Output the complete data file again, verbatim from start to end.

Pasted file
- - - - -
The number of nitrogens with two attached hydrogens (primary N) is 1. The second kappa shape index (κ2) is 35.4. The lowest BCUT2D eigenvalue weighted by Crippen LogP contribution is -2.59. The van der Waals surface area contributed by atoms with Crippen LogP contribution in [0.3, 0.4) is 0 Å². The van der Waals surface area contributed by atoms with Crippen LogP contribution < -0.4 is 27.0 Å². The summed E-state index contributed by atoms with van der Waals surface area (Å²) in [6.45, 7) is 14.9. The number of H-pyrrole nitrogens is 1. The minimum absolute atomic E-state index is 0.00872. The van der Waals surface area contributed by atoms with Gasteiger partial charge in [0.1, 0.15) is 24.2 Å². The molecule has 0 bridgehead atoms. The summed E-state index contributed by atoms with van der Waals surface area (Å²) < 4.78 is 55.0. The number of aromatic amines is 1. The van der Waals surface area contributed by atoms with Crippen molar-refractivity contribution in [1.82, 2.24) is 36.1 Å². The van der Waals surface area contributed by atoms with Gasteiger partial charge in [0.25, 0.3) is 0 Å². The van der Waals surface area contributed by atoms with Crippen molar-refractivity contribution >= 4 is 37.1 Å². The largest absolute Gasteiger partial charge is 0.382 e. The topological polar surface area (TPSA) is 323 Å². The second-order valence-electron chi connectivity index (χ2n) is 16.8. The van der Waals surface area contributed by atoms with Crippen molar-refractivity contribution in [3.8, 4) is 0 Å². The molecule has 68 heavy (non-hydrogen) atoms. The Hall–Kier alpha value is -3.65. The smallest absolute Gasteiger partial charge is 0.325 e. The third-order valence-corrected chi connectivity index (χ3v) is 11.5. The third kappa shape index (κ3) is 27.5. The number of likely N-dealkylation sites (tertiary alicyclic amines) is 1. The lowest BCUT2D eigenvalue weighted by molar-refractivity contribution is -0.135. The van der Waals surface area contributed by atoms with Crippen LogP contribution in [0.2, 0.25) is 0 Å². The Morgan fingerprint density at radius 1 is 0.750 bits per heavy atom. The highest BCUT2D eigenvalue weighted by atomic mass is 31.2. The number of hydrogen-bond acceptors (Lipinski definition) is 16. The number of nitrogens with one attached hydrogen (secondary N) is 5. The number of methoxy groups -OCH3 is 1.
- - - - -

The number of nitrogens with two attached hydrogens (primary N) is 1. The second kappa shape index (κ2) is 35.4. The lowest BCUT2D eigenvalue weighted by Crippen LogP contribution is -2.59. The van der Waals surface area contributed by atoms with Crippen LogP contribution in [0.3, 0.4) is 0 Å². The van der Waals surface area contributed by atoms with Crippen LogP contribution < -0.4 is 27.0 Å². The summed E-state index contributed by atoms with van der Waals surface area (Å²) in [6.45, 7) is 14.9. The number of H-pyrrole nitrogens is 1. The minimum absolute atomic E-state index is 0.00872. The van der Waals surface area contributed by atoms with Gasteiger partial charge in [0.1, 0.15) is 24.2 Å². The molecule has 0 bridgehead atoms. The summed E-state index contributed by atoms with van der Waals surface area (Å²) < 4.78 is 55.0. The number of aromatic amines is 1. The van der Waals surface area contributed by atoms with Crippen molar-refractivity contribution in [1.82, 2.24) is 36.1 Å². The van der Waals surface area contributed by atoms with Gasteiger partial charge in [0.25, 0.3) is 0 Å². The van der Waals surface area contributed by atoms with Crippen molar-refractivity contribution >= 4 is 37.1 Å². The largest absolute Gasteiger partial charge is 0.382 e. The topological polar surface area (TPSA) is 323 Å². The second-order valence-electron chi connectivity index (χ2n) is 16.8. The van der Waals surface area contributed by atoms with Crippen molar-refractivity contribution in [3.8, 4) is 0 Å². The molecule has 68 heavy (non-hydrogen) atoms. The Hall–Kier alpha value is -3.65. The smallest absolute Gasteiger partial charge is 0.325 e. The third-order valence-corrected chi connectivity index (χ3v) is 11.5. The third kappa shape index (κ3) is 27.5. The number of likely N-dealkylation sites (tertiary alicyclic amines) is 1. The lowest BCUT2D eigenvalue weighted by molar-refractivity contribution is -0.135. The van der Waals surface area contributed by atoms with Crippen LogP contribution in [0.2, 0.25) is 0 Å². The Morgan fingerprint density at radius 1 is 0.750 bits per heavy atom. The highest BCUT2D eigenvalue weighted by atomic mass is 31.2. The number of hydrogen-bond acceptors (Lipinski definition) is 16. The number of nitrogens with one attached hydrogen (secondary N) is 5. The number of methoxy groups -OCH3 is 1.